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Children's Symptoms > Arm and Leg (Limb) Symptoms > Arm Pain
Arm Pain


  • Pain in the arms (shoulder to fingers)
  • Includes shoulder, elbow, wrist and finger joints
  • The pain is not due to a known injury
  • Minor muscle strain and overuse injury are covered in this topic


  • Arm pains are unusual
  • Main Causes: Strained muscles from overuse injury (e.g., excessive throwing or swimming)
  • Brief pains (1 to 15 minutes) are usually due to muscle spasms. These usually occur in the hand and follow prolonged writing or typing.
  • Continuous acute pains (hours to 7 days) are usually due to overstrenuous activities or forgotten muscle injuries during the preceding day. These are most common in the shoulder area.
  • Mild muscle aches also occur with many viral illnesses.
  • Serious Causes: fractures, arthritis (joint infection) and neuritis (nerve infection)

See More Appropriate Topic (instead of this one) If


Call 911 Now (your child may need an ambulance) If

  • Not moving or too weak to stand

Call Your Doctor Now (night or day) If

  • Your child looks or acts very sick
  • Can't use arm normally
  • Fever is present
  • Can't move a joint normally
  • Swollen joint
  • Bright red area on skin
  • Muscle weakness (loss of strength)
  • Numbness (loss of sensation) present over 1 hour
  • Severe pain or cries when arm touched or moved
  • You think your child needs to be seen urgently

Call Your Doctor Within 24 Hours (between 9 am and 4 pm) If

  • You think your child needs to be seen, but not urgently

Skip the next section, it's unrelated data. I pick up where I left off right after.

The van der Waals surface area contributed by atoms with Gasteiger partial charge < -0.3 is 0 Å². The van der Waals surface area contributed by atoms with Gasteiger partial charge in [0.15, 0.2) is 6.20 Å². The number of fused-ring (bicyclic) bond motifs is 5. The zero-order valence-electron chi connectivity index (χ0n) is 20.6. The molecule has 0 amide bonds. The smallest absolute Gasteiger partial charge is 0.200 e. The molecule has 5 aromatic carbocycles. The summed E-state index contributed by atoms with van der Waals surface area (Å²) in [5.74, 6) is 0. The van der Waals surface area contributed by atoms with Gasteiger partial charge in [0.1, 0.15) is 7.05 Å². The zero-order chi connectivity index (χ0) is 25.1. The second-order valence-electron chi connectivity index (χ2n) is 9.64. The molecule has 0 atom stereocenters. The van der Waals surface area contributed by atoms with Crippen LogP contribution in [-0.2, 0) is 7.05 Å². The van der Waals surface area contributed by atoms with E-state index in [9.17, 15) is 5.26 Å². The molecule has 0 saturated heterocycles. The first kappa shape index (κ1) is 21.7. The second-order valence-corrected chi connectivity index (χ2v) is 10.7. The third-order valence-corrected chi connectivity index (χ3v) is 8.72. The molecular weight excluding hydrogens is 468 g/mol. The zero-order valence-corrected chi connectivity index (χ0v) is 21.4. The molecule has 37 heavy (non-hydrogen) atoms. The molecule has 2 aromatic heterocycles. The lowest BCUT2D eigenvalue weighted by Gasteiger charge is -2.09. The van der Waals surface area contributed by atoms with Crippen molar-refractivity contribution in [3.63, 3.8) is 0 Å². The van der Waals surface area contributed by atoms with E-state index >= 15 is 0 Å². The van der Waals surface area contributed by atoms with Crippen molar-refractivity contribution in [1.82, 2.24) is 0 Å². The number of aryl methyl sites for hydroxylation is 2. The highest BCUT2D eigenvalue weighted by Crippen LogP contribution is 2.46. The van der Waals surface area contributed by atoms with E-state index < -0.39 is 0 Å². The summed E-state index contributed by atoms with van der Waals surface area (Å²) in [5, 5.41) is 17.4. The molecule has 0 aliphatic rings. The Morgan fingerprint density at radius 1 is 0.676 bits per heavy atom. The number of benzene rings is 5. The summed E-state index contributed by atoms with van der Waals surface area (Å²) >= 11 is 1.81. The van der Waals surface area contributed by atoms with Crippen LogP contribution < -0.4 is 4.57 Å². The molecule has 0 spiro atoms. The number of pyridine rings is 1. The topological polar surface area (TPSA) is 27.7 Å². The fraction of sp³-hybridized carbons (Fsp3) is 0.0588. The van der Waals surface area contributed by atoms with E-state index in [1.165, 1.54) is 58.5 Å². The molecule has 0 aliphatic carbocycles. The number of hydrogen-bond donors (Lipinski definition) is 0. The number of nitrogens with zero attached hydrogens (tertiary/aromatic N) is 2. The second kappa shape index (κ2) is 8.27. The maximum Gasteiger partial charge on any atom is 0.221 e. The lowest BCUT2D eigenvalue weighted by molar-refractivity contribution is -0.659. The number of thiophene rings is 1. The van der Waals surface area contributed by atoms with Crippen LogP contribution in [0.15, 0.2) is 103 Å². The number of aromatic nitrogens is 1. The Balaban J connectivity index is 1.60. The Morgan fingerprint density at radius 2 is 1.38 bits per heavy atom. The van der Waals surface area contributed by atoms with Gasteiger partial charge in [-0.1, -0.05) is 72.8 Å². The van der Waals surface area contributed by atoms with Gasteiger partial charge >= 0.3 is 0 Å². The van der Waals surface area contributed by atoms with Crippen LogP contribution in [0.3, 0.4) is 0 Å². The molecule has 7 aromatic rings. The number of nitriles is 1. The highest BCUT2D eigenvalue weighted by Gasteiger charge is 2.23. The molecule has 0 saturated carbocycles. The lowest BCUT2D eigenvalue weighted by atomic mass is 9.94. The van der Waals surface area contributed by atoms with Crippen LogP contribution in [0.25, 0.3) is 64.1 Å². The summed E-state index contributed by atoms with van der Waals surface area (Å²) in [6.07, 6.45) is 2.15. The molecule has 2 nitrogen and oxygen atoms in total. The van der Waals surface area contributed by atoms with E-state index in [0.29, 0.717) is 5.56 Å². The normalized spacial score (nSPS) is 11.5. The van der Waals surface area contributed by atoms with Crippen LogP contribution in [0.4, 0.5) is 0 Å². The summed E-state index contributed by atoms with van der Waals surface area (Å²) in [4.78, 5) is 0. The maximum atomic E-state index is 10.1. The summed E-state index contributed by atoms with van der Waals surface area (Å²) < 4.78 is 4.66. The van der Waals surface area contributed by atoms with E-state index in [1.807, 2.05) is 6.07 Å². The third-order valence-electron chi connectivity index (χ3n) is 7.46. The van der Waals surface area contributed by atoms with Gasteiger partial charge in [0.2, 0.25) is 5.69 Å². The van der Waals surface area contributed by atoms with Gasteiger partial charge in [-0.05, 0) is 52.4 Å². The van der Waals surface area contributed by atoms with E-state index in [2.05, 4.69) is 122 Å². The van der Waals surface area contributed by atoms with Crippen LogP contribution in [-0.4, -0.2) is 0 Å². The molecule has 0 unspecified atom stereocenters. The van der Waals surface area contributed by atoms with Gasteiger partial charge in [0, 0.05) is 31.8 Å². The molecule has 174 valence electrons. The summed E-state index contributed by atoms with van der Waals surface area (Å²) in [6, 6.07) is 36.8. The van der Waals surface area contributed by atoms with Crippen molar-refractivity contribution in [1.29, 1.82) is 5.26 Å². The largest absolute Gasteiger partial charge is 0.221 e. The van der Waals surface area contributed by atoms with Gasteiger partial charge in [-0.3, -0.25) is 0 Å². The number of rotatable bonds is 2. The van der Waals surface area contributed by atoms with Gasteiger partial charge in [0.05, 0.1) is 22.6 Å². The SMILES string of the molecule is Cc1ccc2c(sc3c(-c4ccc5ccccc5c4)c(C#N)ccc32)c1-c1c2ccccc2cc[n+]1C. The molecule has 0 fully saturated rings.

Call Your Doctor During Weekday Office Hours If

  • You have other questions or concerns
  • Cause of arm pain is uncertain
  • Arm pain present over 7 days
  • Arm pains or muscle cramps are a recurrent chronic problem

Parent Care at Home If

  • Caused by strained muscles from excessive use
  • Cause is obvious and harmless (e.g.,sliver that's removed, a recent shot)


  1. Reassurance: Strained muscles are very common following vigorous activity (overuse injury) (e.g., repeatedly throwing a ball). You can treat them at home.
  2. Local Cold: Apply a cold pack or ice bag wrapped in a wet cloth to the sore muscles for 20 minutes several times on the first 2 days.
  3. Pain Medicine: For pain relief, give acetaminophen OR ibuprofen as needed. (See Dosage table)
  4. Hot Bath: If stiffness persists over 48 hours, have your child relax in a hot bath for 20 minutes 2 times per day, and gently exercise the involved part under water.
  5. Expected Course: A strained muscle hurts for 2 or 3 days. The pain often peaks on day 2. Following severe overuse, the pain may last a week.
  6. Call Your Doctor If:
    • Fever or swollen joint occurs
    • Pain caused by work or exercise persists over 7 days
    • Pain becomes worse

And remember, contact your doctor if your child develops any of the "Call Your Doctor" symptoms.

Disclaimer: This information is not intended be a substitute for professional medical advice. It is provided for educational purposes only. You assume full responsibility for how you choose to use this information.

Author and Senior Reviewer: Barton D. Schmitt, M.D.

Last Reviewed: 9/15/2011

Last Revised: 8/1/2011

Content Set: Pediatric HouseCalls Symptom Checker

Copyright 1994-2012 Barton D. Schmitt, M.D.

Additional Resources:

 How to use the Adult Health Topics pages
 When to call the doctor
 Reviewers of Clinical Content

Disclaimer: The information contained in these topics is not intended nor implied to be a substitute for professional medical advice, it is provided for educational purposes only. You assume full responsibility for how you choose to use this information.

Always seek the advice of your physician or other qualified healthcare provider before starting any new treatment or discontinuing an existing treatment. Talk with your healthcare provider about any questions you may have regarding a medical condition. Nothing contained in these topics is intended to be for medical diagnosis or treatment.

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